Why is it so hot? That is what millions of Americans in over 26 states are wondering as temperatures and especially those “feels like” numbers remain in triple digits. This extremely hot weather has plagued most of America for nearly a month, with some areas being rendered almost unlivable.
A heat dome currently blankets over 122 million Americans with stifling heat, but what exactly is this scorching weather phenomenon? According to NBC News, a high-pressure system or ridge traps hot air beneath it. The hot, humid air is forced down and trapped in a single area. The dome covers a very large area in this case.
Why is it so hot, even when the thermometer clearly shows it isn’t really over 100 degrees? It is because of the humidity, according to the Environmental Defense Fund. Humidity drives up the heat index, and the weather has been very humid, as well as exceptionally hot.
What is a heat index? The measurement used to quantify the combined effect of humidity and temperature on human beings is called the heat index. It is the way humans experience the sensation of heat, beyond reading a thermometer. It is similar to the experience of wind chill when wind coupled with cold air makes the air feel a lot colder.
Why is it so hot? Because of the heat dome, the heat index in the Midwest has been over 115 degrees on at least some days and well over 100 on the east coast as well. Further west, people are unaccustomed to high humidity, so it feels even worse to them.
When the heatwave ends, it will bring even more weather chaos according to NBC News. The east coast is already experienced this extreme aftermath. Many major Northeast cities were pelted by rain, and hail, as thunderstorms, damaging winds, and excessive precipitation wrecked havoc across the east on Friday. Flash floods are still a problem as the heat dome takes its last bit of revenge on the east.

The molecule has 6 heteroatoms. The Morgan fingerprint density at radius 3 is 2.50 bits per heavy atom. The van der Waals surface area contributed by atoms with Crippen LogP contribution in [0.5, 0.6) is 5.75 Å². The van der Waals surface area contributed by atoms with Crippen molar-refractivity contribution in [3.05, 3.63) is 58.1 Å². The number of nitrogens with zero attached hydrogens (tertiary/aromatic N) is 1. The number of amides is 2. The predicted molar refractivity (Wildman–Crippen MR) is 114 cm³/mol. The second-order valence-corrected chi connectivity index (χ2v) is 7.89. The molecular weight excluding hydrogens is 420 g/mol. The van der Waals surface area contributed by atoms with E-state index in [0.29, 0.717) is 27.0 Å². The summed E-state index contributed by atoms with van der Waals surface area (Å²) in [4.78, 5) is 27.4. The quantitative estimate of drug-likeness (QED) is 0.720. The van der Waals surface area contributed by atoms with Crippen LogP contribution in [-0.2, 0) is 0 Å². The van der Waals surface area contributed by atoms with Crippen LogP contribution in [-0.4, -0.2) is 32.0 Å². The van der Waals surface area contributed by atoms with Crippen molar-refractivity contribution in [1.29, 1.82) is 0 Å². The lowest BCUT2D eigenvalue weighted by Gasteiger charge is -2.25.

Why is it so hot? Has this kind of heat dome weather phenomenon ever happened before? Yes, it has. The dust bowl of the 1930s that impacted crops in the Midwest during the height of the depression was very similar to today’s weather.
Is this Global Warming? While human activities may be exacerbating the situation, as it did in the 1930s when inefficient farming techniques robbed large areas of the ground of moisture, this weather is part of cyclic conditions in all weather. Though the poor farming techniques of yesteryear and the climate change aspects spoken of today both have their parts to play in the two situations, perhaps even playing a large part in the severity, much of this situation is cyclic according to the Environmental Defense Fund.
“Because the Atlantic and Pacific oceans are so large, these natural cycles can heat large areas of the atmosphere from underneath, much like a stove heats a pot of boiling water. When aligned like they are right now, they can contribute to extreme heat and drought in the central part of the country.”
So that is why it is so hot, but when will this end? Forecasters now believe relief from this heat dome is in sight. According to NBC News, the temperature will start to drop significantly by Monday, with full relief coming by Thursday of this week.
Why is it so hot, and will this kind of phenomenon ever happen again? Probably, yes it is cyclic, so it happens on a regular basis throughout history, but varies in severity according to other conditions, at least a few of which are man-made. Overall though these are normal cycles.
Why is it so hot? A heat dome, over the Midwest caused by cyclic ocean conditions, has caused hot moist air to be trapped, but the system is now breaking up.
[Photo by Ramin Talaie/Getty Images]